Twenty years after Israel and the PLO signed the Oslo Accords, we examine the US’ role as broker in the peace process.
Twenty years after the historic signing of the Oslo Accords, there is still no resolution in the Arab-Israeli conflict.
Since Oslo, we have seen dozens of summits, countless initiatives and several agreements. So, Empire asks, why are the talks long on process and short on peace? Why have negotiations failed under the sponsorship of the US? And how likely will peace be achieved as long as the US remains the broker?
With Washington’s periodic revival of the peace process, Empire takes stock of the last 20 years, examining the crossroads, important junctures, the twist and turns, and questioning the role that the US has played in this failed process.
I do not see this as a US monopoly even though the US and many of its allies see it as a monopoly.
We trace the steps taken to resolve the conflict by successive US administrations – from Clinton, to Bush, to Obama – and the regional impact of the evolving Middle East policy from the post-Cold War pax Americana period through the post-9/11 ‘war on terror’, up to the present day of diminished American influence.
Empire discusses why the peace process is important to the US. And we ask if Washington is an honest broker, or if it is playing the ‘Godfather’.
We try to understand the “special” US-Israel relationship and ask if a fair resolution is even possible.
How do America’s domestic politics impact policy? Have successive US administrations colluded to prevent a Palestinian state? And in such a drawn-out process, can and should anyone else take the reigns of mediator?
On this edition, Empire travels to Ramallah, Jerusalem, Gaza, Norway, France, Washington DC, and Texas to meet those who have been involved in Oslo and subsequent negotiations.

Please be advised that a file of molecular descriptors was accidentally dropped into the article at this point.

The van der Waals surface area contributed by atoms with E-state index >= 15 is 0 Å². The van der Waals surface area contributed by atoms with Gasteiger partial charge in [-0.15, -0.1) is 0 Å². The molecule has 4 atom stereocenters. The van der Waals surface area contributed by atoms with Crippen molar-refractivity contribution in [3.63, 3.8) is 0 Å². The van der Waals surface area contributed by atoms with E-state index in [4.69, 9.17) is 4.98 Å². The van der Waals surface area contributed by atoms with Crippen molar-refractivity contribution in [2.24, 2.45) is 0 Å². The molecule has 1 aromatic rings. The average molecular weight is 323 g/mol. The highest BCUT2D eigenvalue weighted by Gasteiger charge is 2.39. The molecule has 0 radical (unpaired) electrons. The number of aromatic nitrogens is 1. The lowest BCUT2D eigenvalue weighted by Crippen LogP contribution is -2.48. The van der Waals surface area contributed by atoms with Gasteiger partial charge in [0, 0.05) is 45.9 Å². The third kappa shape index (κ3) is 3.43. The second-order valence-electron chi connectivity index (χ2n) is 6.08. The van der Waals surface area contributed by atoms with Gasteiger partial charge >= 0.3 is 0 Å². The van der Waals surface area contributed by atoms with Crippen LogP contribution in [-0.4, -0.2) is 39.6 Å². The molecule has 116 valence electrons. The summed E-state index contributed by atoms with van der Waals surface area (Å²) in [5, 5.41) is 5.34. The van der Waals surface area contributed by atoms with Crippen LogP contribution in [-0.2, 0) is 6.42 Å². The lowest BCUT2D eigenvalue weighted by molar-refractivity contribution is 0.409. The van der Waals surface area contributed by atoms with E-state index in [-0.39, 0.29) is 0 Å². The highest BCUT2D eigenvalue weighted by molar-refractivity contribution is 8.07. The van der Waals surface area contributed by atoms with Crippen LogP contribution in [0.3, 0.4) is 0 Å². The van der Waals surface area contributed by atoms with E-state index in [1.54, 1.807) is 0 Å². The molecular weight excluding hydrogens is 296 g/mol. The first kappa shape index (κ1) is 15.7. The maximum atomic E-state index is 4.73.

In Oslo, we speak to Terje Rod-Larsen, a Norwegian diplomat who initiated the secret negotiations in Oslo; f rom Ramallah, we hear from Hanan Ashrawi, a Palestinian negotiator; and in Jerusalem, Yossi Beilin, the Israeli former minister and negotiator who tells us how hopes for peace have been dashed since Oslo.
From the US, we hear from Aaron David Miller, the former negotiator; Edward P. Djerejian, the former US ambassador to Israel and founding director of the James A. Baker III Institute; and Rashid Khalidi, a Columbia University academic who advised the Palestinian delegation at the Madrid Conference and the subsequent Washington talks, he has drawn on that experience in his latest book, Brokers of Deceit: How the US Has Undermined Peace in the Middle East .
Joining us in New York, are Daniel Kurtzer, former US Ambassador to Israel from 2001 to 2005, and professor of Middle Eastern Policy studies at Princeton University; and Alvaro de Soto, the former United Nations special coordinator for the Middle East Peace Process.
We are also joined by Peter Beinart, author of Crisis of Zionism , professor of Journalism and Political Science at City University of New York and senior political writer at The Daily Beast ; Noura Erakat, a human rights lawyer, co-editor of Jadaliyya and an adjunct professor of International Human Rights Law in the Middle East at Georgetown University; and Nathan Thrall, a senior analyst with the Middle East & North Africa Program of the International Crisis Group.
Click here to read the full transcript of this episode.
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